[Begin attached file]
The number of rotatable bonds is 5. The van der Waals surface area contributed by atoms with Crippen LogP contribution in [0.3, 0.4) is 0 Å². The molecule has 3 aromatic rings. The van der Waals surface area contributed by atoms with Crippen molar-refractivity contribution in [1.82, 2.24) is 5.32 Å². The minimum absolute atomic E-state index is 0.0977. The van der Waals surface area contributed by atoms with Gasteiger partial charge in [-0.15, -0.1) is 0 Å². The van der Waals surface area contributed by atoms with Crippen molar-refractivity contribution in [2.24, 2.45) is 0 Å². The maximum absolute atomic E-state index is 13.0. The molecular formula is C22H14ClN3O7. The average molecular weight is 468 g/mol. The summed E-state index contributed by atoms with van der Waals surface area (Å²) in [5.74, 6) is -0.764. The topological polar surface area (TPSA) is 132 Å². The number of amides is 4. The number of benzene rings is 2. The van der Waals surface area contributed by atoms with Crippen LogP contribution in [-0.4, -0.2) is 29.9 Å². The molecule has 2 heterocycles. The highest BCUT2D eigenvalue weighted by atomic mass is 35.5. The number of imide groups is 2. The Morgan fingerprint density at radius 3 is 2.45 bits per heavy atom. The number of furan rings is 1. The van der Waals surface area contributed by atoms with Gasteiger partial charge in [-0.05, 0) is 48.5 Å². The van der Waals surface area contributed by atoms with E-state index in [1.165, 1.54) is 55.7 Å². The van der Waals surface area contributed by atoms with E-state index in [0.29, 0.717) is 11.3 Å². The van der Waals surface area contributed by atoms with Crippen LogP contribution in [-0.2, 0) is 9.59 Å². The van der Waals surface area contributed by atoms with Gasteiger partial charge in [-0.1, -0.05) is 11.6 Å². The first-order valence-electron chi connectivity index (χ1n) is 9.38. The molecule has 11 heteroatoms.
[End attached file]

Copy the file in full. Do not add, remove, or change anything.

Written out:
The number of rotatable bonds is 5. The van der Waals surface area contributed by atoms with Crippen LogP contribution in [0.3, 0.4) is 0 Å². The molecule has 3 aromatic rings. The van der Waals surface area contributed by atoms with Crippen molar-refractivity contribution in [1.82, 2.24) is 5.32 Å². The minimum absolute atomic E-state index is 0.0977. The van der Waals surface area contributed by atoms with Gasteiger partial charge in [-0.15, -0.1) is 0 Å². The van der Waals surface area contributed by atoms with Crippen molar-refractivity contribution in [2.24, 2.45) is 0 Å². The maximum absolute atomic E-state index is 13.0. The molecular formula is C22H14ClN3O7. The average molecular weight is 468 g/mol. The summed E-state index contributed by atoms with van der Waals surface area (Å²) in [5.74, 6) is -0.764. The topological polar surface area (TPSA) is 132 Å². The number of amides is 4. The number of benzene rings is 2. The van der Waals surface area contributed by atoms with Crippen LogP contribution in [-0.4, -0.2) is 29.9 Å². The molecule has 2 heterocycles. The highest BCUT2D eigenvalue weighted by atomic mass is 35.5. The number of imide groups is 2. The Morgan fingerprint density at radius 3 is 2.45 bits per heavy atom. The number of furan rings is 1. The van der Waals surface area contributed by atoms with Gasteiger partial charge in [-0.05, 0) is 48.5 Å². The van der Waals surface area contributed by atoms with E-state index in [1.165, 1.54) is 55.7 Å². The van der Waals surface area contributed by atoms with E-state index in [0.29, 0.717) is 11.3 Å². The van der Waals surface area contributed by atoms with Crippen LogP contribution in [-0.2, 0) is 9.59 Å². The van der Waals surface area contributed by atoms with Gasteiger partial charge in [-0.1, -0.05) is 11.6 Å². The first-order valence-electron chi connectivity index (χ1n) is 9.38. The molecule has 11 heteroatoms.